Shoplifters can escape with a large amount of goods within minutes
Organised crime gangs are behind more than half of all shoplifting in the UK, a BBC investigation has found.
The country's biggest shoplifting team is linked with Scotland's most notorious crime family and is believed to have made millions in the past year.
Shoplifting itself has shot up over the past year by almost 20%, costing retailers almost £5bn.
The Scottish government's justice department said tackling organised crime remained a priority.
While crime in Scotland is at a 30-year record low, shoplifting is bucking that trend and is at its highest level for a decade.
The BBC Scotland investigation discovered that half of all shoplifting is now committed by professional steal-to-order gangs who are linked with more serious and organised crime.
The shoplifting gang feared most by the retailers is the Glasgow-based McGovern team, which has 150 members.
Maxine Fraser, from Retailers Against Crime Scotland, said the gang can leave a store with up to £7,500 worth of stock within just four minutes.
"And they're not going out to go for one lift in a day, you can guesstimate that they will take in excess of £100,000," she added.
Enforcement agencies across the UK have witnessed the gang's activities.
Sgt Richard Higgin, from Cumbria Constabulary, said Carlisle had been targeted repeatedly by its members, who come with a "shopping list".
"It's so organised when they come, and when they do come we get hit hard," he said.
"They are a menace to retailers throughout Carlisle and throughout the UK."
Sgt Richard Higgin said the gang come to Carlisle with a "shopping list"
Last year, Scottish Justice Secretary Kenny MacAskill linked shoplifting to organised crime and said he would support serious action against criminal steal-to-order gangs.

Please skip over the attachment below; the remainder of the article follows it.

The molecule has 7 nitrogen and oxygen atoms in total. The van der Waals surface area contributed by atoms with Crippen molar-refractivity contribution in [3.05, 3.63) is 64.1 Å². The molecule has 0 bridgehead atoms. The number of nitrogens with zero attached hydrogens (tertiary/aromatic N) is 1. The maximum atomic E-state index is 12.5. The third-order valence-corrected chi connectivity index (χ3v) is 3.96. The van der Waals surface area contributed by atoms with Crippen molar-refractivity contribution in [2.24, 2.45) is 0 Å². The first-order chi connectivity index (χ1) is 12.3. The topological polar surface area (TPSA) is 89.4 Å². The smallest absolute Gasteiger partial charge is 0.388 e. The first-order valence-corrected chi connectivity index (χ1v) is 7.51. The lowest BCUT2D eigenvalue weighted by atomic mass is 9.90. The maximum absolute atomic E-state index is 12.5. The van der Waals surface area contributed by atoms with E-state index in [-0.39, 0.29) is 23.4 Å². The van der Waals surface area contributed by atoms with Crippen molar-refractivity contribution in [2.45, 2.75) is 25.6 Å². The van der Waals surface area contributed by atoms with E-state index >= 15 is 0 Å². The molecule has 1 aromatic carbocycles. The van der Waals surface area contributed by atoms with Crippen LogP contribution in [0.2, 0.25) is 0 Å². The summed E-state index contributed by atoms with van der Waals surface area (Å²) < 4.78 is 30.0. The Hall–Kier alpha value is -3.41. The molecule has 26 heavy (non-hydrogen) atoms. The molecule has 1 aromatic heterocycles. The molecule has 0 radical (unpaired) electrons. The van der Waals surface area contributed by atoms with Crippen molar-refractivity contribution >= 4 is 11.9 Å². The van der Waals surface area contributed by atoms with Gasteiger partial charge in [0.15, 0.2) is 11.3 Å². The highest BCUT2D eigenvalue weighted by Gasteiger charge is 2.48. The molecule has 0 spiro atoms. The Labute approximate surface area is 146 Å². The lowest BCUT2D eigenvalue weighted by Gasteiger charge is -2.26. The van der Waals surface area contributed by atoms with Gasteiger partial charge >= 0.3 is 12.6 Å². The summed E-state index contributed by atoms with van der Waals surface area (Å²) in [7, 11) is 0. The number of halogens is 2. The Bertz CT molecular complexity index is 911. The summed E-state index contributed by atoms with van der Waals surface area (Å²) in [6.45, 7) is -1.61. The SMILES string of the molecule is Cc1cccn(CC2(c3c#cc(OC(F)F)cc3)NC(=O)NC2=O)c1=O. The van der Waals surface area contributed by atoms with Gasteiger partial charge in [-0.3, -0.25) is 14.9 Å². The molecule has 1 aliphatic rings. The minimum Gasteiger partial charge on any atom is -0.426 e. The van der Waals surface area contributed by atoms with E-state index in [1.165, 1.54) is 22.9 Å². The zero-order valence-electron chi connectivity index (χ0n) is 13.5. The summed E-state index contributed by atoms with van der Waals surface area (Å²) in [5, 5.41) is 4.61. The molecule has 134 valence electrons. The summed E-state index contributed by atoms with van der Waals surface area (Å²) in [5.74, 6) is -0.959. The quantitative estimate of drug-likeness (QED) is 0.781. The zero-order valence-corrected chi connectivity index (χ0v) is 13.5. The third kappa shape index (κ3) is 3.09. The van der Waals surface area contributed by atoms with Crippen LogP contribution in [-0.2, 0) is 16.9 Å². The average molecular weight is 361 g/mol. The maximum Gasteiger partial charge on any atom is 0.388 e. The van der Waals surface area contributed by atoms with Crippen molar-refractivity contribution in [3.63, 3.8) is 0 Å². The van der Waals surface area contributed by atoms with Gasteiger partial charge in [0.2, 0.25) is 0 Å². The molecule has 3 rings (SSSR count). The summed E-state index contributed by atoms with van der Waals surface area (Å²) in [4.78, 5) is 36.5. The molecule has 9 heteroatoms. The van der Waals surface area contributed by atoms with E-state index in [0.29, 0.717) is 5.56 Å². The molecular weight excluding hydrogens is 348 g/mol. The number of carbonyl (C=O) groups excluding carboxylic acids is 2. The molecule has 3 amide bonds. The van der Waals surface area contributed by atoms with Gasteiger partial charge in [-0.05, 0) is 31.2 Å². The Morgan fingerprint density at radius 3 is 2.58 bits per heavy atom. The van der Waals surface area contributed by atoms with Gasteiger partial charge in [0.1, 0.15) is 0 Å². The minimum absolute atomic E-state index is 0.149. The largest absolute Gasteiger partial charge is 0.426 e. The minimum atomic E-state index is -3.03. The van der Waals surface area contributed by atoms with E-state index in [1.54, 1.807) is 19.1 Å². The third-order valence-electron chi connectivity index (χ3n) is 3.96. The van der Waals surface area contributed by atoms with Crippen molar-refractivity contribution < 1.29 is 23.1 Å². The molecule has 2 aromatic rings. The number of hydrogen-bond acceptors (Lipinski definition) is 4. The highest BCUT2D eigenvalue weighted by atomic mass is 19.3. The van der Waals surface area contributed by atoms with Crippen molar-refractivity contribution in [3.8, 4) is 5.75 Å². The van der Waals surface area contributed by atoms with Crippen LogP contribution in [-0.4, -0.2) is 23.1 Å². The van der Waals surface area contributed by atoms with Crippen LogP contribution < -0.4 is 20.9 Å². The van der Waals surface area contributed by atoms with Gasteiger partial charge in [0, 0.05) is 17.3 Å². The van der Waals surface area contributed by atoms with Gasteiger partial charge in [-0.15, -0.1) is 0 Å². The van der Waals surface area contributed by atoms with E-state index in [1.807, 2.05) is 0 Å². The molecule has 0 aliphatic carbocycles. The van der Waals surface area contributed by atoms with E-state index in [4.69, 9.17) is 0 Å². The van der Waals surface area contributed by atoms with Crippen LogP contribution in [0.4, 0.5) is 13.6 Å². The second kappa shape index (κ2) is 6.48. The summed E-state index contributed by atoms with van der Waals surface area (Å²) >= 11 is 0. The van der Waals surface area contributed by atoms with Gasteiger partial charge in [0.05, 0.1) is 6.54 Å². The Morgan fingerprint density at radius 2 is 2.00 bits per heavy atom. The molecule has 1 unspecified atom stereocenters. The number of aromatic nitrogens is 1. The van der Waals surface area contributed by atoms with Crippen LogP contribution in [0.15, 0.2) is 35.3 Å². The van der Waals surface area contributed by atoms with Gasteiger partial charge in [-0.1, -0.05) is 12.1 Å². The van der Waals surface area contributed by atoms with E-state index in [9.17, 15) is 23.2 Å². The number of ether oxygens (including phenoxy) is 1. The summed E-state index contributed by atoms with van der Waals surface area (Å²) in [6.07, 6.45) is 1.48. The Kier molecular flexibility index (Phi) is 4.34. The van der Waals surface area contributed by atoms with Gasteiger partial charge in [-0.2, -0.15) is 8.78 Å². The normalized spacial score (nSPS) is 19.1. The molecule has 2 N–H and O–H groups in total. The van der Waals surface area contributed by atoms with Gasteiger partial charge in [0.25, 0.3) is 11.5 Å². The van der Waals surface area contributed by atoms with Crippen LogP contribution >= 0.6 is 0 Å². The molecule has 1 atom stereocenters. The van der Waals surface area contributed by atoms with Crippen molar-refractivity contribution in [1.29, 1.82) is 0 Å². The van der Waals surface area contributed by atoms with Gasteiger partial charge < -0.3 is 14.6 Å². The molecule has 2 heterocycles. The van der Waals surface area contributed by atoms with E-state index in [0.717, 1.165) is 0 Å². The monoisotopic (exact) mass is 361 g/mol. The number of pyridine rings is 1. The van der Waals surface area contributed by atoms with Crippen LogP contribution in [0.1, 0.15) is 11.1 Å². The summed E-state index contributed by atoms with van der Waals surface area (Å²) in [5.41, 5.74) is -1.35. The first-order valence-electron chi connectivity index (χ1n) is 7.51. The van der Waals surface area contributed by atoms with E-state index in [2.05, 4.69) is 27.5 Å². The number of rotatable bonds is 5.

In a submission to the Scottish Parliament's justice committee he announced his support for sheriffs to impose harsh sentences on the gangs.
However the two leaders of the McGovern shoplifting gang continue to receive fines by the courts.
In response to the investigation, the Scottish government said it had prioritised the fight against serious organised crime but that sentencing was a matter for the courts.
"We are determined to crack down on all crime; recorded crime is currently at a near 30-year low in Scotland," it said.
The statement said it was continuing to invest record levels in policing.
"We have supplied these record levels of investment for the Scottish Police Service but it is up to the police forces themselves how they best deliver these services and most appropriate for them to comment on any operational matters," the statement said.
"Tackling serious organised crime remains a priority for the Scottish government which is why new offences of being involved in and directing organised crime are included in the Criminal Justice and Licensing Bill currently going through the Scottish parliamentary process.
"Scottish ministers can neither comment on nor intervene in the sentences imposed in individual cases."
It said decisions were entirely a matter for the sentencing judge, who hears all the facts and circumstances surrounding an offence and the offender.
"The independence of the judiciary is a fundamental cornerstone of the Scottish criminal justice system and we attach great importance to judicial discretion in individual sentencing decisions," the statement added.
Millionaire Thieves will be broadcast on BBC One Scotland at 1930 GMT on Monday 11 January.